Gender Stereotypes Put More Pressure On Boys Than Girls, & The Consequences Can Be Really Toxic
While increasing numbers of people are identify as non-binary — 1 in 250 people, by some estimates — many people still feel a degree of pressure to adhere to typical, strict gender roles. A new study from France has revealed that the process of enforcing gender stereotypes starts young — and that boys in particular suffer from pressure to be "masculine."
The researchers examined 1104 kids as they progressed from grade 6 to grade 9 over four years. The researchers were tracing how kids felt about their gender identity, how pressured they felt about adhering to a particular set of gender roles, and whether their cultural identity had anything to do with the pressure they felt (570 of the kids were European French, while 534 had a North African French background).
So what does gender identity pressure look like? "Felt pressure for gender conformity indicates the degree to which individuals feel pressured by parents, peers, and themselves to adhere to traditional gender roles and norms," the scientists explained in the study. The pressure exerted on these kids, in other words, wasn't really coming from the media, books or other sources; it was being transmitted between people, on the playground, in the classroom and at home. And the results shed a lot of light on how toxic masculinity is, and how young it starts being a problem.
The differences in pressure began to come out early. Girls in both cultural groups reported feeling less gender-role pressure as early as grade 6 than boys, and felt less of it over time. However, the story with the boys was different. Both cultural groups of boys felt higher pressure to be "gender-typical" as young as grade 6, and either experienced the same level of pressure all the way through grade 9 (if they were European French) or actually felt the expectation of conforming to expected gender roles increased as they aged (if they were North African French). European French boys reported feeling a little more free to tell the researchers that aspects of their identity weren't "typical" of their gender by the time they hit grade 9, but North African French boys didn't.
The researchers point out that these results aren't actually a surprise, and there are solid theories as to why. "Girls have fewer negative consequences than boys for deviating from traditional gender roles," they explain, and it's all down to what's viewed as "threatening" for boys. "Violations of gender norms tend to be tolerated less in boys and men than in girls and women because masculine traits tend to be valued more highly than feminine traits," the research says. This is consistent with what we know about modern masculinity from sociological research: it requires a lot of reinforcement in public and private by "behaving in a manly way" (not showing emotions, expressing aggression). Men who don't perform masculinity properly are punished by other men, and this study shows just how young that process beings.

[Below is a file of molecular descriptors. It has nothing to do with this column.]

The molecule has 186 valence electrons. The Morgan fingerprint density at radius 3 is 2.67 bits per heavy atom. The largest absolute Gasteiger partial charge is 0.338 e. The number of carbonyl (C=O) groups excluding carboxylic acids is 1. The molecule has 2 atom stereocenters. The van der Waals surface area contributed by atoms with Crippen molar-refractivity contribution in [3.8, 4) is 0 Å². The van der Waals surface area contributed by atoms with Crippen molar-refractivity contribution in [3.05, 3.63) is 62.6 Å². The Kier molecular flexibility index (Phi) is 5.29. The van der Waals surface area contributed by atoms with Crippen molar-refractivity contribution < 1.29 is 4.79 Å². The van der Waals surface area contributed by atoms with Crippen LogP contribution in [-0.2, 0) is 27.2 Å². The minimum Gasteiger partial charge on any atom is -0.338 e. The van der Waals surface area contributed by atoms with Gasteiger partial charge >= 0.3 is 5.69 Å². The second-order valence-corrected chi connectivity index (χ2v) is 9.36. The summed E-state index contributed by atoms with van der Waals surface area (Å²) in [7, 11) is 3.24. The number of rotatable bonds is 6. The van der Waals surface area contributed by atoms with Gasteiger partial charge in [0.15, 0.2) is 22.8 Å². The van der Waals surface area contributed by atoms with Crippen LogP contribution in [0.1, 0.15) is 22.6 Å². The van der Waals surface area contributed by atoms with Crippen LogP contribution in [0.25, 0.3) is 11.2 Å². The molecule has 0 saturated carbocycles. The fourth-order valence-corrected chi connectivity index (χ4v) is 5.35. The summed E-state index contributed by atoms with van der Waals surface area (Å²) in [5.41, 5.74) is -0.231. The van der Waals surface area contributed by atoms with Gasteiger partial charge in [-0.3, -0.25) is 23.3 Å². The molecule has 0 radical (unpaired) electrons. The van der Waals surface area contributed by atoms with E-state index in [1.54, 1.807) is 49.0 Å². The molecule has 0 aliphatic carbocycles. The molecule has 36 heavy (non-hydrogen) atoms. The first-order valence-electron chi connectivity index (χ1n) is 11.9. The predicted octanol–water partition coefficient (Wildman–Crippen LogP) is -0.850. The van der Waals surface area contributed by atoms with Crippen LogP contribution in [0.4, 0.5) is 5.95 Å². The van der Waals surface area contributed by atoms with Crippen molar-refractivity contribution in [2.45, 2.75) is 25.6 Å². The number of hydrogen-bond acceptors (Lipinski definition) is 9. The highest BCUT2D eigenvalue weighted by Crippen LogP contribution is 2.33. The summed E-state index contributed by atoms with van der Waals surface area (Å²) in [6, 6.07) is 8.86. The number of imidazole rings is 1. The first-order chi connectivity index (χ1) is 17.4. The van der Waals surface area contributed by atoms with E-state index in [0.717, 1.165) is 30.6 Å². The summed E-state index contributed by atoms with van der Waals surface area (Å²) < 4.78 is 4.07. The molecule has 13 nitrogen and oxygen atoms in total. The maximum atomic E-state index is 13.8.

This happens in the U.S., too. Studies over the years have shown that teen boys feel a lot more pressure than girls to feel gender-typical across America, regardless of their ethnic background. And the issues related to this pressure are pretty problematic. The researchers mention that high levels of felt pressure in teens are associated with "lower levels of psychosocial adjustment." In other words, if you're a boy (or girl) feeling a push by those around you about living outside the gender binary, it's going to hurt the way you interact with others and your general social development.
Gender conforming expectations, of course, affect women too. We see study after study showing that, in adult women, behavior that reads as "masculine" can backfire in workplaces: high-achieving women are read as "abrasive" while men on the same professional level are "competent," as a study from 2014 revealed. But in the young, the punishments for exceeding gender boundaries and not being a "typical kid" seem to be most severe for boys — and that's very bad news.
If we're learning anything from the wave of sexual harassment and assault allegations cropping up in the news with every passing day, it's that we are beginning to question the toxic results of enforced masculinity, and hyper-focused ideals of masculinity are part of the problem. Boys who learn that their gender is something that needs to be constantly "proven" also grow up in a world where that "proof" can involve objectifying, harassing, demeaning or dehumanizing women. The pressure on teen boys to stay between the lines of gender roles begins a lifelong journey that can lead to some very difficult places.